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Old 07-27-2014, 02:03 AM   #1
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Default Making Gumbo With Pictures!

So I was going to brew today, but I stayed up and drank way too much last night, plus the Arkansas sun is just so intense; rather than waste the day I decided to make some gumbo in the AC.

Gumbo really isn't that difficult to make, and it's true everyone does it different, so this is how I do it.

I start out by boiling some chicken to debone and make the stock with. I always use dark meat, it has so much more flavor for this dish. I buy my chickens whole and cut them up myself because it's way cheaper so I always have 10-15 lbs in the freezer.





While that's starting to cook I need to pick some okra. Now I realize this great vegetable is unknown or strange to many people outside of the south. Okra grows SUPER fast, I have to pick it almost every day. It loves the heat, which is why it's so popular here in the south. The downside to that is, it doesn't store very well. Okra goes down hill in just a few days. Which is why I don't recommend buying it fresh in your grocery store, EVER. If you don't have access to some nice garden okra then do yourself a favor and buy the frozen stuff, usually comes in a bag and is ready to fry, so it will have breading on it already. Soak it in some water for a few minutes to remove the breading and you can use it in gumbo just fine. I'm sure there are dozens of varieties of okra that I don't know about, but there are really only 2 worth mentioning, Burgundy, and Clemson. Clemson is what I grow and it's preferred by almost all okra lovers. It's tender and has a great flavor. Burgundy, is a little tougher, stores slightly better and is typically used for pickling. You can identify burgundy because...well it's burgundy!

When picking okra it's a good idea to wear gloves, the plant itself is evil that way, causes itching and a burning sensation where ever you touch it. If the okra gets much longer than what I have picked today, it's gets really tough and just doesn't taste good no matter how you cook it.


If you don't like okra or you can't get it, then don't worry about it. It e'll still be gumbo without okra, in fact I usually don't add it unless I have access to it in my own garden.



Now, it's time to start the roux. I use about a cup of flour, then I add vegetable oil until it comes together but is still slightly thick. It will get a little thinner as it heats up but thats ok. The main thing here, is to cook it SLOW. The burner should be way down on low, this is gonna take 30 minutes or more. It's going to look like nothing is happening but it just takes time for the roux to reach the desired color. It also smells terrible (at least to me) while it cooks. During the time you MUST stir constantly. If you don't stir enough, or turn the heat up too much the roux will burn, and it happens super quick trust me. If it does burn you'll notice that it has because there will be little tiny black flakes in it. If you try to use that in your gumbo, it will be inedible. Ask me how I know! Thankfully I do not have a picture of burnt roux to show you today.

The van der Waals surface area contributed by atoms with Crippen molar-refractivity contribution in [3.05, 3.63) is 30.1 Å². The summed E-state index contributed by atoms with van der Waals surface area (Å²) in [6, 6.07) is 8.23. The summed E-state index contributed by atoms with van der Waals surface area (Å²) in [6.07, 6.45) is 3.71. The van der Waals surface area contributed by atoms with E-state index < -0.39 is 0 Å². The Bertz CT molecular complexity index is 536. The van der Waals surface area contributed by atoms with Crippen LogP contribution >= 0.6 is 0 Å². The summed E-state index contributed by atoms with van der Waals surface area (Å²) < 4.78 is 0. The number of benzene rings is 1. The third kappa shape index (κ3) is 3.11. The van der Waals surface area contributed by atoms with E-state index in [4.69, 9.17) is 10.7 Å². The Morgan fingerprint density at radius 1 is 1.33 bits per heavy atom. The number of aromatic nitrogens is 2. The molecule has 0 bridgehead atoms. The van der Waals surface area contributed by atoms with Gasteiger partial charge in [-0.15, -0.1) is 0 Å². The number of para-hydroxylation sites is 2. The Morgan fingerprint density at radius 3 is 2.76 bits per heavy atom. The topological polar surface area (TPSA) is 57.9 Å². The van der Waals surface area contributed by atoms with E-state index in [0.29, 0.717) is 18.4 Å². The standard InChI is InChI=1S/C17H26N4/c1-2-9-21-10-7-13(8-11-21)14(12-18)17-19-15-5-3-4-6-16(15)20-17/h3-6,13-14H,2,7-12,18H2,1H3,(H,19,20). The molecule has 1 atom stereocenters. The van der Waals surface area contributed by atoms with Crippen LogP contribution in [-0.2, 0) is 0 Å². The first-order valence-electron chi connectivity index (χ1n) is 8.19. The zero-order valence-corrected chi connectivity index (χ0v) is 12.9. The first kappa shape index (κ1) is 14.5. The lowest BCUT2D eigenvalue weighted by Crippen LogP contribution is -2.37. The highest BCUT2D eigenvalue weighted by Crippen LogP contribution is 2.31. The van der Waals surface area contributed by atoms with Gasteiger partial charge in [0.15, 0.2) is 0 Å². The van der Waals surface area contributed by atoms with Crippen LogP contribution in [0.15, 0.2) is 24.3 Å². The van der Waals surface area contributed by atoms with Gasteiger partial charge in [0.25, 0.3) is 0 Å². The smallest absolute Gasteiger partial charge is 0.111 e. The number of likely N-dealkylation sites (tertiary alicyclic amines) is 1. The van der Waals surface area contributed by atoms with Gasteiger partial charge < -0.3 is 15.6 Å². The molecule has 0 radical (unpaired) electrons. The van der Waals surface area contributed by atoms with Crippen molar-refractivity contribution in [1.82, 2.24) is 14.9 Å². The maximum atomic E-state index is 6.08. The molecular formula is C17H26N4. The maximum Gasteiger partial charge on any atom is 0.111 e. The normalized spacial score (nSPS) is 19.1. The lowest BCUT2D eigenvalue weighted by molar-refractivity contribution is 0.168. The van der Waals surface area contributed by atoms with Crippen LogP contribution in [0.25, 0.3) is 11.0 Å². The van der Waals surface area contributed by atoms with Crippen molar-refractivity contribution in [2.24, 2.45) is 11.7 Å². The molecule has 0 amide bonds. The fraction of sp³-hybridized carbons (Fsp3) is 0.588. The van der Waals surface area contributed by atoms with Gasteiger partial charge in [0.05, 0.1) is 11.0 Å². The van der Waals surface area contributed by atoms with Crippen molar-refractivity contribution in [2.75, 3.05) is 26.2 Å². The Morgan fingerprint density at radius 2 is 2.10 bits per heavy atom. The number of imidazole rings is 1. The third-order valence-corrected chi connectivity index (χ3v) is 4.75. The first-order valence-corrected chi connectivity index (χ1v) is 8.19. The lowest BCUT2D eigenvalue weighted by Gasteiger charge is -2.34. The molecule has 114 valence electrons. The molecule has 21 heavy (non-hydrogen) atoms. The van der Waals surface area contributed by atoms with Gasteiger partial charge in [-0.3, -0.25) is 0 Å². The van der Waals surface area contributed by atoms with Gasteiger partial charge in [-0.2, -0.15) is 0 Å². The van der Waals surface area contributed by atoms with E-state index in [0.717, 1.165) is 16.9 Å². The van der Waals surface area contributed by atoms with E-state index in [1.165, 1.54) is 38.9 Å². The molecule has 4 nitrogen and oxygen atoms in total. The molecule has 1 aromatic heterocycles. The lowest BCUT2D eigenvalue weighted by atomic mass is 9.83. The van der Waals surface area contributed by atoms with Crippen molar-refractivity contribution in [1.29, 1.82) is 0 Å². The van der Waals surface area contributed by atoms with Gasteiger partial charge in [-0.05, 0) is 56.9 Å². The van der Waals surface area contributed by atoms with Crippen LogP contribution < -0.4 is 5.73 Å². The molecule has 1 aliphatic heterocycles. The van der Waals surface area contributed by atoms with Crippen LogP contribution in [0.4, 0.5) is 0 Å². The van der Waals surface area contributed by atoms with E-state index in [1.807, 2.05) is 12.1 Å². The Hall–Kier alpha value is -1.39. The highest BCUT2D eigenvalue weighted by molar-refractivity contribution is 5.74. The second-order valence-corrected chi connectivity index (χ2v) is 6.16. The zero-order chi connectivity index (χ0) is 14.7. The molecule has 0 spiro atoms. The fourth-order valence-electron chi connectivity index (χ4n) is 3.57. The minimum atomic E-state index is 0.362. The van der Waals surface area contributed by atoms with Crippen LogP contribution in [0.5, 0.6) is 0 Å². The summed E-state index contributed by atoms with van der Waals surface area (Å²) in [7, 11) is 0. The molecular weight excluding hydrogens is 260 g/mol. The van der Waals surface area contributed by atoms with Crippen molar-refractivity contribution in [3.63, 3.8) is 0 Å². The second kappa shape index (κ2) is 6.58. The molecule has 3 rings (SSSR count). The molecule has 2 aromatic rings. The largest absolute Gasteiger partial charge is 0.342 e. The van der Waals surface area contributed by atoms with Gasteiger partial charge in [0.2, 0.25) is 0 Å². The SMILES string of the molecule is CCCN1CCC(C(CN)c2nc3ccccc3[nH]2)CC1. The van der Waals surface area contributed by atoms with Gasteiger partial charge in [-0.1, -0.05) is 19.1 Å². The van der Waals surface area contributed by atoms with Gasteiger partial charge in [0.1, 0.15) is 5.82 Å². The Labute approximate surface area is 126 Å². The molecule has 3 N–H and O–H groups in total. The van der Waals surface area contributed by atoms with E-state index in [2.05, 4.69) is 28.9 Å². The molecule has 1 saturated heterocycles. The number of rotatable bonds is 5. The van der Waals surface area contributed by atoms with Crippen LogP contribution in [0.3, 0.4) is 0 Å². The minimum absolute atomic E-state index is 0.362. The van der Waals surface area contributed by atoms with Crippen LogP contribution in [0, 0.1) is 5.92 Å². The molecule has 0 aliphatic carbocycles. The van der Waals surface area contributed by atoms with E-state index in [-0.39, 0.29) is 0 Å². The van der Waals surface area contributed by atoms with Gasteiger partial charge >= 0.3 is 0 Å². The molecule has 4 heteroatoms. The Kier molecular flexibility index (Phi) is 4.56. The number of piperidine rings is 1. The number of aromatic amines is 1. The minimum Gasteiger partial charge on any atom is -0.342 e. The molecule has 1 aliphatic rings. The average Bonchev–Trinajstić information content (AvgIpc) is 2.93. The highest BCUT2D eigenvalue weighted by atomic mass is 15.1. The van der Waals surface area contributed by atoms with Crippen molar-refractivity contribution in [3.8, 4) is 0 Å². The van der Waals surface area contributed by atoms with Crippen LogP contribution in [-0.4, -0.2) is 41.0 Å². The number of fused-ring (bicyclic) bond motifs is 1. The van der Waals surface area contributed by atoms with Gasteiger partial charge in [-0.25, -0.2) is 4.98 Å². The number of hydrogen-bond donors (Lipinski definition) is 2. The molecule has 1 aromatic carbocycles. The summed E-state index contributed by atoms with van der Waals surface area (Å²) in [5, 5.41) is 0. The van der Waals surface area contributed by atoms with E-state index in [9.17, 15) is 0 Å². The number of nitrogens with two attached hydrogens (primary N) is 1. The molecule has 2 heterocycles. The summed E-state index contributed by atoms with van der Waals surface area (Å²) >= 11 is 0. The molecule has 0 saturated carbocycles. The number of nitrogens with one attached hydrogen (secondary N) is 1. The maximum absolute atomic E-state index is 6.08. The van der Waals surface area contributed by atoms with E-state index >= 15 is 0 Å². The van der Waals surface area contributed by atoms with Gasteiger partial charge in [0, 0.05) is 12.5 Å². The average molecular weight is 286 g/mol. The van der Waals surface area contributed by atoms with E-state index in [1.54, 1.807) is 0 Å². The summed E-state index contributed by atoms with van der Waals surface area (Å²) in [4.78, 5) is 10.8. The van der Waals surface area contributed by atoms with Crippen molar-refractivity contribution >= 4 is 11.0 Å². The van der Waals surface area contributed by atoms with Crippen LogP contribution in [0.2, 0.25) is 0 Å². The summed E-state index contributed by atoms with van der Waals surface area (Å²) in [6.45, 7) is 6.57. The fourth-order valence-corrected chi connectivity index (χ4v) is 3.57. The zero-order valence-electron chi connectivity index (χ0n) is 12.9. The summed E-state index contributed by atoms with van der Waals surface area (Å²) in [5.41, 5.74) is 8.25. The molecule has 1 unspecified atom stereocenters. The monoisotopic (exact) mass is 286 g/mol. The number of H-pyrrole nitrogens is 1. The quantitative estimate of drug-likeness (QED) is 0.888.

After 10-15 minutes it still hasn't started to change color, but it will.


Notice a very slight change after about another 5 minutes.



This is about where I wanna get to, next I turn the burner off, cover with a lid and I will still stir a few times while it cools, it will get even darker as it sits in the pot because of all the residual heat. The roux can be used immediately but in this case my chicken wasn't done yet.


When the chicken is done I debone it, and let it hang out for a while. If you add it back too soon it over cooks, get stringy and blah.


Now I gather the rest of my vegetables I'm going to sweat.

I usually use celery, but I didn't have any.

When the veggies are done I add them to the stock, now starts the process of just combining everything.


You can see how thick and dark the roux is now. The stock HAS to be boiling before it thickens. So if you add the roux before it's boiling you won't know how thick it's going to be. If your using okra, that will provide some thickening but not enough to matter. I used maybe a 1/4th of the roux I made, I just didn't need the rest.

I added some oatmeal stout, I dislike hoppy beers in gumbo.

Then i added the chicken.
.

Next I add some smoked sausage. Andouille sausage is the best for gumbo if you ask me, but I didn't have any. Regular Hillshire Farms or whatever you can get smoked sausage is a fine substitute.


Now I put the okra in at the same time I add the shrimp. Of coarse I like crawfish better but shrimp is good too, and it's what I had in the freezer.